3 of the Best Sites to Help Direct an Inspired Production
Creating a visual piece that stirs peoples emotions is a one of a kind experience. Weather you are putting together a unique conference or putting together a theatrical production I always have my go to spots online where I start.
I love developing a piece that entertains people and provides them an enjoyable escape from everyday life. In my journey of creativity, I often get asked how I come up with the concepts and vision for the shows I work on.
There are a variety of ways to pull inspiration, and with the world of technology at your finger tips this has become a lot easier. Here are my top 3 Must-Have Sites to find inspiration (and one bonus one for marketing):
I, of course, start with reading the script multiple times and listening to the music of the show. I have always been one of those people who can hear a song and see movement. You see the show unfolding before you. However even with that vision, I always seek outside resources to help me further define the feel and look and ultimately, the story I want to tell.
As my voyage starts I turn to Wikipedia to start my education. I first narrow my focus on the show I’m working on —any information I can find on why the show was written, it’s purpose, message or theme. Then I dive deeper into the authors of the play and their history. If I can learn what their intention was, whether I follow that intention or create my own is up to me.
I will research as much as I can about the original time period or the time period I am choosing to place it in. I find as many historical images of the show as I can (and often create a Pinterest board that helps me see the vision. See below.)
Next: Other history surrounding the time period. I want to see what was happening in their world, and if the world my show is set in is a true world and time period. If there are historical references in the show, I look them up.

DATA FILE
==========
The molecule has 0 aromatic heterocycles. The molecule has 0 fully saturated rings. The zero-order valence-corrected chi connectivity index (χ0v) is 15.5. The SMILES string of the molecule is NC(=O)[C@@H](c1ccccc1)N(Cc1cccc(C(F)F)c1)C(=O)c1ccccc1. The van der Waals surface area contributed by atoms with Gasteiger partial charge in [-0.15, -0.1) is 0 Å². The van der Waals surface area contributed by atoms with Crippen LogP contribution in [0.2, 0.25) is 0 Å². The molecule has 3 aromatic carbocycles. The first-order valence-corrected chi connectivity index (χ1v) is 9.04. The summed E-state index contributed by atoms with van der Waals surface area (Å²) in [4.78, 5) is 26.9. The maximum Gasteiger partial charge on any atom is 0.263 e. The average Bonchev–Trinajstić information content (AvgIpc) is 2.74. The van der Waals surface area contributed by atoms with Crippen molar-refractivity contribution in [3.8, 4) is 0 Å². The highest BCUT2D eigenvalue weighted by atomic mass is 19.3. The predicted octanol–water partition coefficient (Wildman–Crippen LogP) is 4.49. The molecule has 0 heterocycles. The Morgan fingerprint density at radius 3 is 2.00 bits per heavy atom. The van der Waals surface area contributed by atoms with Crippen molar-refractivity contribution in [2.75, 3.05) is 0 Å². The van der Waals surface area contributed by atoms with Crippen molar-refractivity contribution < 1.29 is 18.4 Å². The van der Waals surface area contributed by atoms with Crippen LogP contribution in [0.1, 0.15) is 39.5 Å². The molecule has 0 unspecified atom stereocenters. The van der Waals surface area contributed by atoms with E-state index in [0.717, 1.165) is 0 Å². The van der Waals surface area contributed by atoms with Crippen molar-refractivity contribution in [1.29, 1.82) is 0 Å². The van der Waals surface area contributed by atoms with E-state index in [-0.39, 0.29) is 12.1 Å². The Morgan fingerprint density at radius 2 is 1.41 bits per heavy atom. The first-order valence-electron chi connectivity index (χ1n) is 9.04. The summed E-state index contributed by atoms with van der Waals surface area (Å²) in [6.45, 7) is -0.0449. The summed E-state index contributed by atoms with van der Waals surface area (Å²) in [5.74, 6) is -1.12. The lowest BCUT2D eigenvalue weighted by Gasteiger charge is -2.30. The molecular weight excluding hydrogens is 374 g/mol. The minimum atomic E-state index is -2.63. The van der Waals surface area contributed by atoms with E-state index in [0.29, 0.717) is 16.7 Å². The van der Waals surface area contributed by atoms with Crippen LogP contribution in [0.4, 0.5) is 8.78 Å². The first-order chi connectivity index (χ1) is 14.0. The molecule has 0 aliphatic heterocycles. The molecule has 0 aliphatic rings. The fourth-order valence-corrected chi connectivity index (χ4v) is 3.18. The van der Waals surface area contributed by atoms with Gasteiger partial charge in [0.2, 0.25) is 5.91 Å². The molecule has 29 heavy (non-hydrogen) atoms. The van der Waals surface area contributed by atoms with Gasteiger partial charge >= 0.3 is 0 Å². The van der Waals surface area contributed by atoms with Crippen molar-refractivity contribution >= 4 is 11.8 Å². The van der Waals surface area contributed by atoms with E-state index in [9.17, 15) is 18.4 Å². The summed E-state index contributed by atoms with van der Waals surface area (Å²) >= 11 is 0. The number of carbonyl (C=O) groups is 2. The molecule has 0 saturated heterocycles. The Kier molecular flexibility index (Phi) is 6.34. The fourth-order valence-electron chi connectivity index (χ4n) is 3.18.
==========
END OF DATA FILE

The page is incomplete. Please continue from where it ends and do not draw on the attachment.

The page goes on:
You get the idea by now. Any information you can gather will help you develop your vision and determine your when and where of the show. Knowing what was going on at that time will help you create a well-rounded piece. Nervous about the facts on Wikipedia? You can also use Encyclopedia Britannica.
“Wikipedia. Is the best thing ever. Anyone, in the world, can write anything they want about any subject. So you know you are getting the best possible information.” -Michael Scott Office Space
Typically, I don’t watch videos of productions I work on. I get worried that I will be influenced without knowing it and then next thing I know I have duplicated someone else’s direction without realizing it, thinking that it was my own.
Now having said that, there is a lot of video content out there you’ll find useful. (There is also a lot of video content that is not so useful, not to mention distracting! You can get lost in the world of YouTube and there goes 5 hours of your day that you will never get back.)
Before you dive into the world of YouTube, write a specific list of what you are looking for. Marinate on the show using the research you just gathered.
What do I need to see more visually?
Do I understand the movement in that era, the makeup, the music etc?